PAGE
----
Mumbai: A packed cricket schedule that peaked with an Indian win in the World Cup final has hit the country's other grand passion -- film -- emptying cinemas and forcing studios to postpone big movie releases.
Analysts said business at multiplex cinemas had been weak so far in 2011, with the six-week World Cup that finished earlier this month keeping people glued to their television screens in the evenings.
The Indian Premier League (IPL) cricket tournament which began immediately afterwards is also expected to keep many cinema-goers away until the end of May.
The short-format Twenty20 competition has all the glitz of Bollywood, with many film stars owning team franchises and big name players from around the world, cheered on by a bevy of scantily clad dancing girls.
The financial newspaper Mint said during the week that multiplex chains may have lost up to 500 million rupees ($11.1 million) in the three months to the end of March. Earnings data is expected in coming weeks.
"It was a weak quarter, with average occupancy rates at theatres declining to between 10 to 12 percent," said Chitrangda Kapur, media analyst with Mumbai-based Angel Broking.
"Due to the World Cup and IPL, fewer films were released from February up to May" said Rajesh Jain, head of media and entertainment at global consultants KPMG.
In the absence of the usual number of weekend movie releases, some multiplex chains even resorted to screening cricket matches to attract audiences.
Alok Tandon, chief executive of Inox Leisure Ltd, said they had no option.
"As we know, February-March is traditionally a period when kids are busy with their exams and families prefer not to go out to watch movies," he said.
"Apart from the movies, cricket is the other religion of our country and hence during this period, very few big banner movies were released.... We screened the semi-final and final, which ran to nearly house-full shows."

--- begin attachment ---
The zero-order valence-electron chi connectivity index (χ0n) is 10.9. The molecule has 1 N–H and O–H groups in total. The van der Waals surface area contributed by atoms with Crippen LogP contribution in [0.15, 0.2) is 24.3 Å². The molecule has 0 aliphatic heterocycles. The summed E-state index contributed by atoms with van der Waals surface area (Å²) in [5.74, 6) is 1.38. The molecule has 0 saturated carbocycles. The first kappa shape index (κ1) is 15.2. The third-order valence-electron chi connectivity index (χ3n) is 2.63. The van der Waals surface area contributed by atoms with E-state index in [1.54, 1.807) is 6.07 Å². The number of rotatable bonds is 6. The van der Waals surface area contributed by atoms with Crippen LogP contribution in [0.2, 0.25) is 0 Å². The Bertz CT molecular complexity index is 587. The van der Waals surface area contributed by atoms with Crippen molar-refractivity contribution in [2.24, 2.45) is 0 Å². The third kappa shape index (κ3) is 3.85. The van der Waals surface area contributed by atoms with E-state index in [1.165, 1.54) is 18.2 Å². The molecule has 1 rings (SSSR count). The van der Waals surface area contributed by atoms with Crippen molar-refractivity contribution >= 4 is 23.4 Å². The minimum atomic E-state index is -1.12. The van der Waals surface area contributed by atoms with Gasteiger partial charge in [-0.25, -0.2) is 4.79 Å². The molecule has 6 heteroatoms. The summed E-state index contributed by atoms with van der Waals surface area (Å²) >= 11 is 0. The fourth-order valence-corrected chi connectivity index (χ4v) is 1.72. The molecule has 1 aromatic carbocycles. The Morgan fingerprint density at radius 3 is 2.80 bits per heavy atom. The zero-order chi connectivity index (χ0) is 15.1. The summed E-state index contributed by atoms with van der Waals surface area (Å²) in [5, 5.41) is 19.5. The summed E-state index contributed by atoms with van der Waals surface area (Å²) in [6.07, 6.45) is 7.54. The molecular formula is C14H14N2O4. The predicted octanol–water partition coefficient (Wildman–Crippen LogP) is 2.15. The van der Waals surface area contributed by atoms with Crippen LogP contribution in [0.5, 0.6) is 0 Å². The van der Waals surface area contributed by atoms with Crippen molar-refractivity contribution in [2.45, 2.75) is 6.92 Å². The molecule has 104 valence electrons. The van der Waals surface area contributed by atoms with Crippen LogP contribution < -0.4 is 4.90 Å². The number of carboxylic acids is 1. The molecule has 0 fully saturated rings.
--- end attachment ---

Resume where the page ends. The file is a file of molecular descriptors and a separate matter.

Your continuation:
The back-to-back cricket tournaments could not have come at a worse time, with the Indian film industry struggling to recover from a prolonged slump.
Overall revenues have fallen 20 percent in the past three years from $2.3 billion in 2008 to $1.85 billion in 2010, according to KPMG research.
Domestic box office revenues still contribute 75 percent of an Indian film's earnings.
Poor quality content, rising overheads, the global economic crisis and an increase in other ways for people to spend their spare time have also been blamed for the downturn.
"The industry just needs one strong story to change the trend," said Devang Sampat, chief India strategist with Cinepolis, the world's fourth-largest multiplex operator globally.
Sampat cited the example of Aamir Khan's "3 Idiots" which broke box office records in 2009, but few releases in 2011 have enjoyed even a fraction of that success.
Hopes are again being pinned on Khan, and his ageing superstar namesakes Shah Rukh Khan and Salman Khan, to boost box-office sales.
Salman's comedy "Ready" hits theatres in June, while Shah Rukh Khan stars in a sci-fi superhero movie "Ra.One" (Random Access - Version 1.0) and Aamir in "Delhi Belly" later this year.
KPMG's Jain predicted a better second half of the year for the industry.
"We have a good line-up of releases in the forthcoming quarters, including a good list of 3D and regional movies," said Inox's Tandon. "We are quite positive that these movies will do well."